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Egypt’s top judicial body urges prosecutor to quit

Anti-Mursi demonstrators shout slogans during a protest near the high court as Bassem Youssef (not in picture), the country's best-known satirist, makes his way to the court to appear at the prosecutor's office in Cairo March 31, 2013. — Reuters pixAnti-Mursi demonstrators shout slogans during a protest near the high court as Bassem Youssef (not in picture), the country's best-known satirist, makes his way to the court to appear at the prosecutor's office in Cairo March 31, 2013. — Reuters pix

The removal of Talaat Ibrahim has been a key demand of liberals, leftists and civil rights campaigners, who accuse him of bias by targeting independent media, opposition activists and critics of Mursi and his Muslim Brotherhood movement, such as popular television satirist Bassem Youssef.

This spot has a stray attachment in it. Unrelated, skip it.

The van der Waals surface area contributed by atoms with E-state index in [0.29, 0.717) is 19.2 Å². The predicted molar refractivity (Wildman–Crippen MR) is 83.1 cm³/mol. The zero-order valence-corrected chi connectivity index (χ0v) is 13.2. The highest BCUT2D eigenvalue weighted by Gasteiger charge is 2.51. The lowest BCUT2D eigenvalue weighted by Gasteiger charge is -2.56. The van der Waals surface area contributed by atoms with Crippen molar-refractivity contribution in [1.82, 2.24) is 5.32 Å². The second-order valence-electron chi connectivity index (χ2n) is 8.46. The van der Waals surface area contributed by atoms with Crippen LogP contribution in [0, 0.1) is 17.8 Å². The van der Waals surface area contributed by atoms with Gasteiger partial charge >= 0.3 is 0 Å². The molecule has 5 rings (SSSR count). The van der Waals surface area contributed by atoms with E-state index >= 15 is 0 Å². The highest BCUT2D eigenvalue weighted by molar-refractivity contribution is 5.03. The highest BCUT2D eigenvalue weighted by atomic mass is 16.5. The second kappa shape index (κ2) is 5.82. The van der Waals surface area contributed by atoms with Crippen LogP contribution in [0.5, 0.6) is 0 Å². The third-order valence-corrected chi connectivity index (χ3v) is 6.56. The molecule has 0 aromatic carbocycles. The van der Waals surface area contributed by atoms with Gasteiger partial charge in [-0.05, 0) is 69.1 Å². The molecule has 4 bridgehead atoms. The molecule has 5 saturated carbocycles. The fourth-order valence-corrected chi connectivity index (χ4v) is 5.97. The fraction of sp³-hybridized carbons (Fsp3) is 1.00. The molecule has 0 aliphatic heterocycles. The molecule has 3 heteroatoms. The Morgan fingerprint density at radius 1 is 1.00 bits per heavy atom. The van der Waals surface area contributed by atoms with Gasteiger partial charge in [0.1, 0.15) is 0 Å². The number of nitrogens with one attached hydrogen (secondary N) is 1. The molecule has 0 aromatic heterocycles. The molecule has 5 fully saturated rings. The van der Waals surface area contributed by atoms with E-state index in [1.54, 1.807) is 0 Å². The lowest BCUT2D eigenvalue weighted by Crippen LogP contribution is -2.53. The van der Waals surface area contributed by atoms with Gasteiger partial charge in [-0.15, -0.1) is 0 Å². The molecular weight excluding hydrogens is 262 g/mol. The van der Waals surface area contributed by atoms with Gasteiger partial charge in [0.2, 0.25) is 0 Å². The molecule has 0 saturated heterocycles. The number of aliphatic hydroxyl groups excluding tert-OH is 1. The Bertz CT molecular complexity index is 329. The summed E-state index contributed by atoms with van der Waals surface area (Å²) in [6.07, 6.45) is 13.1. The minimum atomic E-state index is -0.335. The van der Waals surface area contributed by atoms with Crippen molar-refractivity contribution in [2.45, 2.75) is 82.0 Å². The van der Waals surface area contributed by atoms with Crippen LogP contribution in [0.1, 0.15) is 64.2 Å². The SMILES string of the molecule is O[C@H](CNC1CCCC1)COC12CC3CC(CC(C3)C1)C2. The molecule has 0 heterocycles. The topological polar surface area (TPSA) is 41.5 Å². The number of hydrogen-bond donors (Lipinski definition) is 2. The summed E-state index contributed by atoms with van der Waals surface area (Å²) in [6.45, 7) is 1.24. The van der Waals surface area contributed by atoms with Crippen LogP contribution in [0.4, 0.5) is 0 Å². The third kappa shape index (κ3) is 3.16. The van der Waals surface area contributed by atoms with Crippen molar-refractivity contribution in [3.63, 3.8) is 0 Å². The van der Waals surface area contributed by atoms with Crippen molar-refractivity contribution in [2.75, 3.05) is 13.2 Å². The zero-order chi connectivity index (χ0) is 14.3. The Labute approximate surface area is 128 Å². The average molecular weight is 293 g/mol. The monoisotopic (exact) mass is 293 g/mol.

The Supreme Judicial Council statement on Sunday was a further setback for Ibrahim after an appeals court last month annulled his appointment and ordered the justice ministry to reinstate his predecessor, Abdel Maguid Mahmoud.

"It might be appropriate that advisor Talaat Abdullah (Ibrahim) put forward a request expressing his desire to return to his work in the judiciary service," the council said, citing the unity of the judiciary and avoiding causes of discord.

However, it said a further legal procedure was required before the appeals court ruling could be enforced.

Ibrahim has made known his intention to fight against the appeals court ruling. His appointment last year prompted protests by members of the judiciary and many courts suspended their work in protest.

Ibrahim tendered his resignation in December when thousands of prosecutors surrounded his office for several hours, but later withdrew it.— Reuters

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